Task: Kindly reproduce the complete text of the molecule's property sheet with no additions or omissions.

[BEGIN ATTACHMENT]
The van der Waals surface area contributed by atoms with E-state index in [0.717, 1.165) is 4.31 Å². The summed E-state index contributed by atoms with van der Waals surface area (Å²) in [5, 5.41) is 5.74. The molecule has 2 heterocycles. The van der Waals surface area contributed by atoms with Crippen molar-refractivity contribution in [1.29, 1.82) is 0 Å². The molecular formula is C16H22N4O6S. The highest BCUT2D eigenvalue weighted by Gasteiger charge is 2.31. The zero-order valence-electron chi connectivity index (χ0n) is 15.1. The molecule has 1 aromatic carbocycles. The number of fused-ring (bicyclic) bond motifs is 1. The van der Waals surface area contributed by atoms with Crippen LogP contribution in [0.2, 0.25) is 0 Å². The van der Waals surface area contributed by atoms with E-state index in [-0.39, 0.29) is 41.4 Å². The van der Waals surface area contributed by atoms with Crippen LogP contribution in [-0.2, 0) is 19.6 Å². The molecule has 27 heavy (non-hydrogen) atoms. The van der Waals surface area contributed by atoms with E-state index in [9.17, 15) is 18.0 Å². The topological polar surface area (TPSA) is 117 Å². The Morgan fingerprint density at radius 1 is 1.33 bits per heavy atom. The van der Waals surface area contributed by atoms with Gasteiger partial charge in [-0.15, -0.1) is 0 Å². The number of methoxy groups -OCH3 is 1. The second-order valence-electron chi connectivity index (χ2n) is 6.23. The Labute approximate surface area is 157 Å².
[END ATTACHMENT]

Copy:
The van der Waals surface area contributed by atoms with E-state index in [0.717, 1.165) is 4.31 Å². The summed E-state index contributed by atoms with van der Waals surface area (Å²) in [5, 5.41) is 5.74. The molecule has 2 heterocycles. The van der Waals surface area contributed by atoms with Crippen molar-refractivity contribution in [1.29, 1.82) is 0 Å². The molecular formula is C16H22N4O6S. The highest BCUT2D eigenvalue weighted by Gasteiger charge is 2.31. The zero-order valence-electron chi connectivity index (χ0n) is 15.1. The molecule has 1 aromatic carbocycles. The number of fused-ring (bicyclic) bond motifs is 1. The van der Waals surface area contributed by atoms with Crippen LogP contribution in [0.2, 0.25) is 0 Å². The van der Waals surface area contributed by atoms with E-state index in [-0.39, 0.29) is 41.4 Å². The van der Waals surface area contributed by atoms with Crippen LogP contribution in [-0.2, 0) is 19.6 Å². The molecule has 27 heavy (non-hydrogen) atoms. The van der Waals surface area contributed by atoms with E-state index in [9.17, 15) is 18.0 Å². The topological polar surface area (TPSA) is 117 Å². The Morgan fingerprint density at radius 1 is 1.33 bits per heavy atom. The van der Waals surface area contributed by atoms with Gasteiger partial charge in [-0.15, -0.1) is 0 Å². The number of methoxy groups -OCH3 is 1. The second-order valence-electron chi connectivity index (χ2n) is 6.23. The Labute approximate surface area is 157 Å².